Thursday, April 19, 2012

New Streaming Audio

Over the last three years, as we designed, prepared for, and moved into the new Richard B. Russell Special Collections Building, we've transformed the storage and presentation of our collections so that they "fit" – physically and intellectually – in a number of different spaces: our underground, environmentally-controlled storage "cube," our gallery, our online finding aids, and our researcher access system. All of these spaces work together, and as we move forward are increasingly integrated. One of the benefits of this, and something I'm particularly pleased about, is that we can easily stream digitized audio and video directly from our online finding aids.

Which brings me to the Herman E. Talmadge Collection and the amazing audio that can now be streamed directly from 30 of the 165 audiovisual items in the collection. Because of Talmadge's involvement in the Three Governors Controversy, his stance on the County Unit System (for it) and Civil Rights (against it), and his service both as governor of Georgia and U.S. Senator, his career illuminates many of the critical struggles the South faced in the 20th century. The twenty wire recordings we had digitized last year are now online, and document the 1948 and 1950 gubernatorial races, bitter fights held in the aftermath of the Georgia Supreme Court's decision to favor Lieutenant Governor M.E. Thompson's claim to the governorship following the death of Eugene Talmadge in 1946. These are raucous, rowdy recordings that include debate on the County Unit System, stump speeches, and victory rallies, and include M.E. Thompson, Ellis Arnall, E.D. Rivers, John W. Greer, Ralph McGill, Roy V. Harris, and of course, Herman Talmadge - all found HERE.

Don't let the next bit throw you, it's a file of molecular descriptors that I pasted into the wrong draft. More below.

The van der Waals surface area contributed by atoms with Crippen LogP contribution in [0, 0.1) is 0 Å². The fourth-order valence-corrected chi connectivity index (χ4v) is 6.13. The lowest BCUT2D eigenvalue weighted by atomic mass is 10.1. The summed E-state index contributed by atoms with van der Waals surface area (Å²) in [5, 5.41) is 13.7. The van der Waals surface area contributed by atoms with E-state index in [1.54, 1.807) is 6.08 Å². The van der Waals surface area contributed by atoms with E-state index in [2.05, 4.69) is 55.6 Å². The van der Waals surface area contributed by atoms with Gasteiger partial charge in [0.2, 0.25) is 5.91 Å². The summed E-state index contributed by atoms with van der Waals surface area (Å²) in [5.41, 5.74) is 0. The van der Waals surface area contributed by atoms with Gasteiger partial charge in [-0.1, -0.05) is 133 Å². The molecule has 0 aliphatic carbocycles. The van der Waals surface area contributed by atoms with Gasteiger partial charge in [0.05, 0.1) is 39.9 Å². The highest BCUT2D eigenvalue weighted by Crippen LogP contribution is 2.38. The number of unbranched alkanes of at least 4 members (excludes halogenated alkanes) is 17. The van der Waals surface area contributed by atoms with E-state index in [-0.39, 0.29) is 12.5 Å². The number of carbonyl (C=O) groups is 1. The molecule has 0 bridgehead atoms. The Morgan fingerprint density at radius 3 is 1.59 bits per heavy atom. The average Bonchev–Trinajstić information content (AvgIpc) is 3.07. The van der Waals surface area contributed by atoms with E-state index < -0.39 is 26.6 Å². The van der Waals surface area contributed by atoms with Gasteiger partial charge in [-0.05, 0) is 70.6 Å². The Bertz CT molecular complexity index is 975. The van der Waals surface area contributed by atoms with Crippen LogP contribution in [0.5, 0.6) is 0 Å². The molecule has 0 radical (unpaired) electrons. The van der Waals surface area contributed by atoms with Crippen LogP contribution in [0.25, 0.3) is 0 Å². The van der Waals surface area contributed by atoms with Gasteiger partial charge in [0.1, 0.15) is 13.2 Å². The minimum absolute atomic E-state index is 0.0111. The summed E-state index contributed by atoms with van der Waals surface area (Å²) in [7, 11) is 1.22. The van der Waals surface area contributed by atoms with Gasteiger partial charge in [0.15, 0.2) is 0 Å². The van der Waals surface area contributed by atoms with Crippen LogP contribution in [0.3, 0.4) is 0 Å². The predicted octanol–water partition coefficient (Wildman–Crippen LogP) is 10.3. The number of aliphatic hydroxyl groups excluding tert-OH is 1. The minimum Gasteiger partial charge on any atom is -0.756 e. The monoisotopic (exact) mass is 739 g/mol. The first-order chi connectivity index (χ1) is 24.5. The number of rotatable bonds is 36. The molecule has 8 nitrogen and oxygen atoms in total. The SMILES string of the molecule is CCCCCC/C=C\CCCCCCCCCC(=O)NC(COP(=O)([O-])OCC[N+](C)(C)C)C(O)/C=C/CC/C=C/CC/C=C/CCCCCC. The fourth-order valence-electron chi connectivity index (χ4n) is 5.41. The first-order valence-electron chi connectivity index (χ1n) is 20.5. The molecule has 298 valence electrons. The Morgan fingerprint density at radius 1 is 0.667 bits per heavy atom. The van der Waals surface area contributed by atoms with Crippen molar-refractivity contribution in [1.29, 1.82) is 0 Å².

The real jewel is a recording that is partly a mystery, and it is not of Talmadge. Rather, it is of Martin Luther King, Sr., speaking in Macon, Georgia, we believe at a local Southern Christian Leadership Conference meeting, on July 28, 1962, the day after his son had been arrested in Albany. It is a rousing speech, more of a sermon from a pulpit, in which "Daddy" King repeatedly exhorts his audience to "tell them" (i.e., the white establishment) about the need for equality. We don't know how or why this recording made it into Talmadge's collection, and was transcribed by one of his staff – so it must have been of some importance to Talmadge, perhaps as opposition research. We do know that Talmadge and MLK, Sr. were cordial with one another (despite their ideological differences). One thing is not in doubt – this is a powerful and gripping record of the times.